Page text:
It's gone on for weeks now. What was a four-man competition that was supposed to be cut down by March 14 has now swelled to five men and is no closer to a conclusion.
Mets manager Terry Collins trots a different second baseman out every game, gives him two or three at-bats and then replaces him with another candidate for one or two at-bats.
On and on we go, and where it stops, nobody knows—not even Collins himself.
Brad Emaus, Daniel Murphy, Justin Turner and, of course, Luis Castillo, have all been under consideration for the Mets' second-base job since the start of spring training, and you can add Luis Hernandez to that list as well.
Recent reports have Hernandez as the front runner to win the job, although his name has only just now floated to the surface of the toilet that has been second base. Depending on which newspaper or website you read, Hernandez may only have an outside chance.
Regardless, Collins had said this was all supposed to be resolved three days ago, but since no one has broken away from the pack, it remains an open competition.
Speaking of competition: Oliver Perez, who is no competition for anyone, continues to circle the drain, as does Castillo.
General manager Sandy Alderson was asked recently about the attention the media and, more specifically, the fans have given to Perez and Castillo.
"It's a little odd," Alderson said. "I think it does distract one from taking a look at this team as a whole and having a little more balanced view of this team as a whole...I think there has been a lot of focus on second base, maybe to the exclusion of some other things. I wouldn't say there's anything else you should be watching, [maybe] something else you might write about."
You know what would be nice to write about, Mr. Alderson? A winner of the second base competition. Or maybe even a decision on Castillo and Perez, who continue to be given a chance to make this team despite every indication that they'll be released.
Perez, who entered camp pleading with Collins for a chance to win a spot in the starting rotation, made two starts, going 1-1, and currently sports a 7.88 ERA and has issued six walks in just eight innings.
Perez now has his name on a very long list of guys competing for a spot in the bullpen. Collins has already tabbed lefty Tim Byrdak as a "lock" for the pen, and there's no real reason for the Mets to carry two left-handed relievers.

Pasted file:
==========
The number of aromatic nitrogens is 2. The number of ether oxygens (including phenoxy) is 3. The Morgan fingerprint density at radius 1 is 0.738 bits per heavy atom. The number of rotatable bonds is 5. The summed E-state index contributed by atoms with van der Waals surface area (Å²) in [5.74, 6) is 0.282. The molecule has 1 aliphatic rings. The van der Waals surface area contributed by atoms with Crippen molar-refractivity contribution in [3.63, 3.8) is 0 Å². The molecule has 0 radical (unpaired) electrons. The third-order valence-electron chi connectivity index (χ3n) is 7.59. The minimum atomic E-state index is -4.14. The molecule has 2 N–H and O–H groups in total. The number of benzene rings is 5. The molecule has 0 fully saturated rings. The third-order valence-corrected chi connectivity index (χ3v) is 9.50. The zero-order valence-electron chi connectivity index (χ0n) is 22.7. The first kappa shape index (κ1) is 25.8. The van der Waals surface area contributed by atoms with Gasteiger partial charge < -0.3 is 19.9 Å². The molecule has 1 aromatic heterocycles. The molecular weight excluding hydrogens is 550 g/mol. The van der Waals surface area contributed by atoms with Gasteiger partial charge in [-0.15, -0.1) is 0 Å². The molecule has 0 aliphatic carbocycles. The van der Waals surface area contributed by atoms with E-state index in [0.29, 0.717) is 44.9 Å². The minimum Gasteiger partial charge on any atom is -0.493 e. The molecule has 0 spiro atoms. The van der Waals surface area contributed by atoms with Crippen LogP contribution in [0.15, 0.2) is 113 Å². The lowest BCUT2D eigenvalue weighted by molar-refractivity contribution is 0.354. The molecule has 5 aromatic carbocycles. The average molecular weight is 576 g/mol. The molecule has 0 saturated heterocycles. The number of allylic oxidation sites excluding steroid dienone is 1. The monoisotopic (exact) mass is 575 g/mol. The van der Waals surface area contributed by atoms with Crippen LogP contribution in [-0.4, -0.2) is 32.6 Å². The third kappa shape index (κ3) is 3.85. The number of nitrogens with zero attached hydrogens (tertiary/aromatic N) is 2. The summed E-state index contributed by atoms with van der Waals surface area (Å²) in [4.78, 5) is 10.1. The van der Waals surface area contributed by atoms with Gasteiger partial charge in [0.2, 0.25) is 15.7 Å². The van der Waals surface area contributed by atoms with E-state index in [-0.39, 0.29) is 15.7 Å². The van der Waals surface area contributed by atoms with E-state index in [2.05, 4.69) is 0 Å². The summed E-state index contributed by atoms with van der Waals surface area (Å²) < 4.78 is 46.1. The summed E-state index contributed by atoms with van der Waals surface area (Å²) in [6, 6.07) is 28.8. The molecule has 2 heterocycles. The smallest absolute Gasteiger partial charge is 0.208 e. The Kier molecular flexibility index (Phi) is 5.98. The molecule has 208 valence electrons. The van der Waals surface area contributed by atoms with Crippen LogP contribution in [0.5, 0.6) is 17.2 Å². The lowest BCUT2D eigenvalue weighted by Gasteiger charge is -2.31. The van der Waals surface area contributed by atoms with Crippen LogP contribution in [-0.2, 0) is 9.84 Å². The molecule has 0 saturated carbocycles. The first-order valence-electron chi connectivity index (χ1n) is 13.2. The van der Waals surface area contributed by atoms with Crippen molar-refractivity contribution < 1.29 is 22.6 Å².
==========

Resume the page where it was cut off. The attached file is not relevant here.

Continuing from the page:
On the other side of the coin, Castillo seems to be holding his own in the second base competition, despite numerous and frankly obvious reasons why he should be released. If he is finally, and mercifully, released, it could come as soon as the end of this week.
In 11 games, Castillo is batting .285 with two RBI and four runs scored.
Who should start at second base?
Defensively, Castillo has committed one error in 45 innings at second base, but his range continues to be an issue. Although Collins has said he views second base as an offensive position (think Dan Uggla), that doesn't boost Castillo's candidacy.
So despite no need for Perez and far superior options to Castillo, both continue to compete for spots on this team. As long as this process continues to get dragged out, much to Alderson's dismay, it will continue to be picked apart and criticized.
The fans certainly aren't staying silent, something Alderson finds surprising.
"It's human nature," he said. "There is interest in those two players in our fanbase. ... They are among the most debated players."
No, Sandy. They are the most debated players.
Because of what they represent, $60 million wasted under the Omar Minaya regime, their inclusion on the Opening Day roster will be met with public outcry, and rightfully so. What was going to be a difficult task of getting fans into Citi Field would be almost impossible.
Knowing the standpoint of the fanbase, Alderson said that public perception, though a factor, would not supersede performance.
"We have to deal with reality, and sometimes those perceptions have to be taken into account," Alderson said.
What should the Mets do with Oliver Perez?
Well, luckily, the reality is that the performances of Perez and Castillo don't warrant their inclusion on the 25-man roster when the Mets break camp in a little more than two weeks. Since past performance is perhaps an even larger factor than spring training, it should make deciding what to do with them all the easier.
The time has come to make a decision—a decision that, according to Alderson, rests with him in the end. He'll get input from Collins and the coaches and scouts, but he'll make the final call.
New York is a big city—the biggest city, in fact. That's a lot of voices, almost all of them calling for the same thing: the release of Perez and Castillo and an end to the constant questioning and debate.
Don't like the constant talk, Mr. Alderson? Want it to end?
Then make a decision, one way or the other—though I think you know which way to go.